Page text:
Life has ups and downs, and baseball, as life itself, can’t be alien to this reality. This is the case of baseball which sees a good number of players come to stardom and suddenly move to a different condition. The reasons are diverse, some because of the normal deterioration that comes with age, others because of their off-field behavior. Then you have those who simply seem lost on the ground, as if someone had "stolen" that special skill and ability that made them occupy an elite state in a league with a lot of competition (as in Space Jam).
Whether for one reason or another, these players are no longer the same ones that won awards in the recent past, but quite the opposite. Some wander among minors, Asia, Europe and Independent Leagues trying to recover or rediscover that necessary spark they have lost. Sometimes, a few of them are fortunate and find it, while others give up on the road. In a sport as complicated as the bat and ball game, constancy and consistency are 2 elements highly valued by Major League Baseball organizations. The player who "loses" or doesn't have them is simply released by teams who prefer to lose their services instead of spending large sums of money on them.
If there is something we must be clear is that Baseball is a business. A great and extremely lucrative business. Today, The Sportster presents 15 former-starting players who today are simply a bench player (at best). Play Ball!
15 Ichiro Suzuki
We all know Ichiro. Since he arrived in the Majors in 2001 with the Seattle Mariners, he's been a batting machine. The Ichiro-mania seized the MLB from the outset, as Ichiro in his first season (2001) was selected to the All-Star Game, won the Gold Glove, the Silver Slugger, and the American League Batting Title. He was the best stealer in the majors, in addition to adding the MVP and the American League Rookie Of The Year trophies.
And all that only in his first year. Ichiro's successful MLB career is undisputed, most thought he would remain with the Mariners franchise player until 2012 when he was traded to the Yankees. He played for 3 seasons with ups and downs, leaving a good impression more not enough to continue with the Bronx Bombers, this took him to the Miami Marlins, where he now has a more discrete role. While the numbers don't lie, a player as disciplined as Ichiro, who will surely enter Cooperstown is now a reserve player, trying to earn a place in the starting lineup like any newbie.
14 Geovany Soto
Soto is another case of someone who was aiming to be the franchise player, and one with a lot of faithful fans like the Chicago Cubs. In fact, Soto reached quite remarkable numbers and prizes that made him place in the Elite of the Majors, with 2008 being his best year winning the National League Rookie of the Year Award and being selected to the All-Star Game of the same season. But ... What happened next? Soto had a very bad campaign in 2009, perhaps by the pressure of his Sophomore Year or the high expectations that generated his previous season, hitting barely .248.
Apart from this, he tested positive in marijuana in the World Baseball Classic made that year where Geovany played for the Puerto Rico national team, the ancient IBAF suspended him internationally for two years. Soto never was the same, he went on to play for several teams, including the Rangers, A's, White Sox and Angels. Earlier this year, Soto signed a Minor League contract with the Chicago White Sox in an attempt to retake his form and return to the Big Show.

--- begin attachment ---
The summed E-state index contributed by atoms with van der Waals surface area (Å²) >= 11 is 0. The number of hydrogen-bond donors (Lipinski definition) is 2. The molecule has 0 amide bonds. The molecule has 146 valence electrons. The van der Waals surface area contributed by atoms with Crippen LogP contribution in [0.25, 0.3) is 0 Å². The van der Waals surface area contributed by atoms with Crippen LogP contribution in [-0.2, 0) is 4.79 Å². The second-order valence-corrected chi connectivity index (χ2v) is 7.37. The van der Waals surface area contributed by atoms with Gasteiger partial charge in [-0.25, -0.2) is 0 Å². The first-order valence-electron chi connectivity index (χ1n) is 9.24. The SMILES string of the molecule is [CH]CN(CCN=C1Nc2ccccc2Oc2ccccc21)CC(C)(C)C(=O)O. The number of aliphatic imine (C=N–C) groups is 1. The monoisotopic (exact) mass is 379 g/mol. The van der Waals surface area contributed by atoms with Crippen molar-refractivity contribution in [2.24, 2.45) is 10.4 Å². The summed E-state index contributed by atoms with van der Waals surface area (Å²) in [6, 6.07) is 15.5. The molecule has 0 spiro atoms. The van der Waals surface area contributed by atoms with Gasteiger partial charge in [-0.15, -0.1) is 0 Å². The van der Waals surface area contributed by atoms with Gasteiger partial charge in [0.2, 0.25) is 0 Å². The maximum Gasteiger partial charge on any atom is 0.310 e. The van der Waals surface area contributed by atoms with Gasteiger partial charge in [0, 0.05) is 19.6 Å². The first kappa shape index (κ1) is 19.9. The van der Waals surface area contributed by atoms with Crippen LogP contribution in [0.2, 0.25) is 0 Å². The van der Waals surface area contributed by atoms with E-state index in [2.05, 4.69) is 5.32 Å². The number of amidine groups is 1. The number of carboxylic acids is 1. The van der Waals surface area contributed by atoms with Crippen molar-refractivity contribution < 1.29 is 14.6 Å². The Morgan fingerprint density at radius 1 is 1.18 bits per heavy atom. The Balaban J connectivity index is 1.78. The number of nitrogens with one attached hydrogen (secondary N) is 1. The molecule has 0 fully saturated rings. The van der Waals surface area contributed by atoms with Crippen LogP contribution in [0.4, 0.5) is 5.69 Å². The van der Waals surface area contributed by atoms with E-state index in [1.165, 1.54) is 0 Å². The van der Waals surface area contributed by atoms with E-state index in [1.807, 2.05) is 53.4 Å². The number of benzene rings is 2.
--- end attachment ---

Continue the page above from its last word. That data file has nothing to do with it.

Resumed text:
13 Chris Coghlan
Coghlan was one of the future players of the Miami Marlins organization, it was even thought that the team would be built with young players like him, José Fernández, José Reyes, Giancarlo Stanton etc. However, the South Florida team decided to dispense with the services of the 2009 National League Rookie Of The Year, as Chris headed to the windy city to play with the Cubs.
He played two complete campaigns with the Cubs but didn’t manage to impose outstanding numbers. He would go to the West Coast afterwards, specifically to Oakland to help the A's in an eternal reconstruction. After a season and a half with very low batting averages, he was traded to the Cubs where he would be apart of the team that broke the Billy Goat curse. No longer as a starter, however, a World Series Title is a World Series Title.
12 Bryan LaHair
LaHair debuted with the Seattle Mariners in 2008, taking up the Richie Sexson's space after being released by the club at mid-season. However, his path with them was unsuccessful as he left in 2011 for Chicago the Cubs where he managed to be the starter first baseman, having good numbers and a solid defensive game style during the campaign, in which he was selected to the 2012 season All-Star Game.
However, this success was the shooting star itself, the second half of the campaign was not so good and ended up hitting for .259 on average. After this, Bryan did not get bigger opportunities in the Majors. However, he accepted an offer of the Japanese Baseball by signing with the Fukuoka SoftBank Hawks in 2013 in a non-leading role. Nonetheless, he is still active in organized baseball.
11 Tim Lincecum
"The Freak" was undoubtedly the ace of the rotation of the San Francisco Giants and the Majors during the early years of this decade. In fact, Tim is partially responsible for the successes of the Giants/ dynasty. The right-handed pitcher has been selected 4 times to the All-Star Game (2008-2011) and has won twice in a row the Cy Young Award. Additionally, he has won the World Series three times.
Not bad, right? Lincecum began to be strongly batted, and his pitches weren't as effective. His relationship with San Francisco came to an end in 2015. A year later, Timmy agreed to a deal with the Angels, where he didn't do well, only having 9 starts while he batted a career-low of 9.16 ERA. Following the lack of interest of many teams, Lincecum has signed an agreement with the Chicago Cubs for this 2017.
10 Jarrod Saltalamacchia
While Saltalamacchia is not considered a star by many, it is clear that he was a very good defensive catcher for many years with the Boston Red Sox. After leaving, "Salty" hasn't had the greatest of times with the Miami Marlins. During the 2015 season, he was released following a poor campaign.
Afterwards, he was taken by the Arizona Diamondbacks where he had an acceptable average of .251 in 70 games. Despite all that, he was again released and acquired by the Detroit Tigers, where he struggled with his batting for just an average of .071. More recently, the Toronto Blue Jays offered him a minor league with a Spring Training.
9 Joba Chamberlain
The ancient New York Yankees prospect is the next on our list, Joba was the promise to take care of the Yanks pitching during this decade. We know that if you are with the Yankees, everything you do is magnified or minimized and this was the case of Joba. He won the World Series with the Yankees in 2009, where he would continue playing until 2013.